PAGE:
Forest Research: Open Access

Forest Research: Open Access
Open Access

ISSN: 2168-9776

Jian Cui

Jian Cui

Jian Cui
Associate Professor, Institute of Soil Science, Chinese Academy of Sciences


My name is Jian Cui. I earned my doctorate in physical geography in Nanjing Normal University in 2011and then I am working in Institute of Soil Science, Chinese Academy of Sciences. Science 2004, my main research direction is atmospheric N and S deposition and its ecological effects. I have been successful bid for one of the Natural Science Funds in 2012 and participated 5 research projects of Science and Technology Ministry. In 2008, my thesis of master degree was awarded the certificate of EXCELLENT THESIS, Anhu province, China (No: S2008047). Science 2013, I act as a reviwer of Kunming Unversity of Science and Technology. From now, I have published more than 40 academic theses in journals, such as Plant Soil, Atmos. Environ., J. Environ. Monit. and so on.

Research Interest

Atmospheric nitrogen (N) and sulfur (S) deposition is a topical environmental issue which leads either to benefits (fertilization) or drawbacks (acidification, accumulation of excess nutrients and reduction in biodiversity) and further captures the attention of policy makers in the world. N and S deposition has leveled off or stabilized in the developed countries such as US and Europe since late 1980s or early 1990s due to different types of protocols on reducing N and S in air. Under the pressure from various environmental groups, the Chinese government has implemented some control programs including the adjustment of energy structure since 2006. Consequently, SO2 emissions in China have leveled off. However, N and S deposition is still increasing, especially in Southeast China due to the growing agricultural and industrial activities. Recent modeling studies have suggested that China is now a hotspot for N deposition. In fact, the study on N deposition in China is still at the initial stage, and the reports of the dissolved organic N (DON) deposition in terrestrial ecosystems are even fewer. This represents a big gap in the knowledge of the magnitude and spatiotemporal variability of N deposition. Therefore, further studies on N and S deposition should be conducted in China.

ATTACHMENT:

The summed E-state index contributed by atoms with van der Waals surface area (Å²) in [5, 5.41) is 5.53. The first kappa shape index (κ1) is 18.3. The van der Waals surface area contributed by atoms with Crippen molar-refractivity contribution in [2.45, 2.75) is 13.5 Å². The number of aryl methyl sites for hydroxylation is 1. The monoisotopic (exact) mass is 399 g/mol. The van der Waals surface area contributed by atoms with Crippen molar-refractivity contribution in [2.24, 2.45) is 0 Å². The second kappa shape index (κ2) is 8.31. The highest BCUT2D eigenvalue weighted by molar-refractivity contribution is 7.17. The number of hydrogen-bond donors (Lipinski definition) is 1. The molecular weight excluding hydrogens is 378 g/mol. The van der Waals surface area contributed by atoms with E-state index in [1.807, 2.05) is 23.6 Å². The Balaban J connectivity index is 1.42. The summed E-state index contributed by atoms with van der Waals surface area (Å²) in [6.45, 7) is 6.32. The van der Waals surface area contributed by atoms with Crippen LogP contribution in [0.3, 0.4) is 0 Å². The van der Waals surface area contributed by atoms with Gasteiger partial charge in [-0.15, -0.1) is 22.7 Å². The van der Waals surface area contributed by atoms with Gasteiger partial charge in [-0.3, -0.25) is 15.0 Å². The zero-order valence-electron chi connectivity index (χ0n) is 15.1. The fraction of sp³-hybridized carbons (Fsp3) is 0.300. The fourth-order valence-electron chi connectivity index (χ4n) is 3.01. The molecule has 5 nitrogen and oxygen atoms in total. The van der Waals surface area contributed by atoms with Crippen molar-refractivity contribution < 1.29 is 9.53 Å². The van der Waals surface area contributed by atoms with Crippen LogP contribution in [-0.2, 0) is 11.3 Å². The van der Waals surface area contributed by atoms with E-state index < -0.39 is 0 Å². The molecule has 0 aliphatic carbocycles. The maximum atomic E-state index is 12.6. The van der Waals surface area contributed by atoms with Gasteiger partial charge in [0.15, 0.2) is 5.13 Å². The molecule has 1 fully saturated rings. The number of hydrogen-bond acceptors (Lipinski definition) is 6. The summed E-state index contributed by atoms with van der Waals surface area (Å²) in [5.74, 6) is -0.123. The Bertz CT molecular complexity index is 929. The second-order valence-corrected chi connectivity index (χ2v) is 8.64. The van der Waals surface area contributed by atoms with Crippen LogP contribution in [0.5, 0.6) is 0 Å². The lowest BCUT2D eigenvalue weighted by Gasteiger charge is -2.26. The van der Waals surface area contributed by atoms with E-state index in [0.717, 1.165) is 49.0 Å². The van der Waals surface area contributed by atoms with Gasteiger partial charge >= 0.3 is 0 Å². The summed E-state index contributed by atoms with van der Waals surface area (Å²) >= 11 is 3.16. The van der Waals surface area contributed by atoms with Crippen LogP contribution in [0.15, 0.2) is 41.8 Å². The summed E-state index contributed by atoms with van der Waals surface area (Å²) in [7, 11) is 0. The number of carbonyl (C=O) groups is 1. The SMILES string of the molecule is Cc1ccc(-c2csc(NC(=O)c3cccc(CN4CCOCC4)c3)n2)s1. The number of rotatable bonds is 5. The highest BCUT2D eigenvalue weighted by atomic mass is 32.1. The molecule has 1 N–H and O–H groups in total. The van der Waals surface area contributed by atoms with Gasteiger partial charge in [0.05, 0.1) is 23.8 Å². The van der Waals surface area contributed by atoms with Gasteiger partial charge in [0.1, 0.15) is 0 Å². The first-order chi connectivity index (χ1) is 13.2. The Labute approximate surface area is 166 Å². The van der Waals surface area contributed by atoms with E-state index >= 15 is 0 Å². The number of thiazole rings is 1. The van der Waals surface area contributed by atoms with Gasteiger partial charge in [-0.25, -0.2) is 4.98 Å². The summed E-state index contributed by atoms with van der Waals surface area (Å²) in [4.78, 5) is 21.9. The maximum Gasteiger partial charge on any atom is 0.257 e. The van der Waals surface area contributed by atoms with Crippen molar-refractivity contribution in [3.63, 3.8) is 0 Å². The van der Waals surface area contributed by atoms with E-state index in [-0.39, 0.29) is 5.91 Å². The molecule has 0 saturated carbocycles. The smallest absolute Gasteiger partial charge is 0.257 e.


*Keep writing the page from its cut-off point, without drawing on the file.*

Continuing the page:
Increases in the deposition of atmospheric nitrogen (N) influence N cycling in forest ecosystems and can result in several negative consequences including acidification and leaching of nitrate into groundwater. A large body of research to assess the risk and consequence of N saturation has been carried out in temperate regions, where industrial development occurred earliest. Forest ecosystems have been shown to vary in their responses to increased N deposition. The timing and magnitude of response are thought to depend largely on the nutrient status of the forest and how close it is to N saturation.
 Recently, I am devoting to the research on the characteristics of atmospheric N/S deposition in forest ecosystems in China, which will benefit to better understand N and S deposition and its cycle in forest ecosystems. In addition, this study will provide valuable data for assessing the effect of N and S deposition on forest ecosystems and help the creation of an effective policy to reduce N and S deposition in the future.